By David Henderson
John Goodman posted yesterday on another post by law professor Jill Horwitz and economics professor Helen Levy. In their post, Professors Horwitz and Levy defend Obamacare from various criticisms. I won’t bother repeating John Goodman’s arguments. Rather, what I note is that their criticism repeats two common misunderstandings about insurance. They write:
Taking these two features of the law into account, it is not clear there will be much redistribution from young to old as a result of the ACA [Affordable Care Act] at all. There will, within each age group, be pooling of good and bad risks; by definition, this is how insurance works, and as noted above is a more efficient outcome than one in which markets do not exist because of adverse selection.
Actually, this is not how insurance works ideally. Insurance works by pooling equal or close-to-equal risks. A 90-year-old man, for example, will pay more for life insurance than a typical 25-year-old man. The reason seems obvious: the risk of a payout is much higher for the 90-year old than for the 25-year old. Similarly, a 21-year-old man will pay more for car insurance than a typical 50-year-old man. So the insurance company will invest in information to ascertain risk and will price accordingly.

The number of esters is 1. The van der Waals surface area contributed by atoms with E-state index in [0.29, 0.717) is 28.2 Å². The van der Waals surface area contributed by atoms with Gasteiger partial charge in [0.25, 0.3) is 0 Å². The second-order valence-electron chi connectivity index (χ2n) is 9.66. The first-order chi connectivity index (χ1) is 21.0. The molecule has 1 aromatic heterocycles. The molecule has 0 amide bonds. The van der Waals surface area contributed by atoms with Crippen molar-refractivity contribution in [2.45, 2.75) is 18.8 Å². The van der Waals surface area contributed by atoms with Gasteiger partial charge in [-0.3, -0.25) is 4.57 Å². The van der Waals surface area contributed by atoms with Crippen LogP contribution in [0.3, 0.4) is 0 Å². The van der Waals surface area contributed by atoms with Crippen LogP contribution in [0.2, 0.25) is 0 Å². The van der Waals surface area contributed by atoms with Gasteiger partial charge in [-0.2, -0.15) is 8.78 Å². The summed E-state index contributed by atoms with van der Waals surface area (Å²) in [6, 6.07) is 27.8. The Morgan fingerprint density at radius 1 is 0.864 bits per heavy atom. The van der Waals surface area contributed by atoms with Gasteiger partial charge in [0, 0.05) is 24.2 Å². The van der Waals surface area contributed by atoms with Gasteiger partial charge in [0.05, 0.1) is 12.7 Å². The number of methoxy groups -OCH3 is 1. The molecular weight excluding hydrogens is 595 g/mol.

Which brings me to their second error. They write that the pooling of good and bad risks “is a more efficient outcome in which markets do not exist because of adverse selection.” But the pooling of good and bad risks is the essence of adverse selection. Adverse selection arises because of asymmetric information: in the extreme, the insurance company cannot distinguish between good and bad risks and prices the same to everyone. Low-risk people, except the most risk-adverse among them, respond by not buying insurance; high-risk people find the insurance a good deal. The solution is for the insurance companies to figure out low-cost ways of ascertaining people’s risk and then to price higher to high-risk people and lower to low-risk people.
Disclosure: I am one of the signers of the brief that Professors Horwitz and Levy criticize.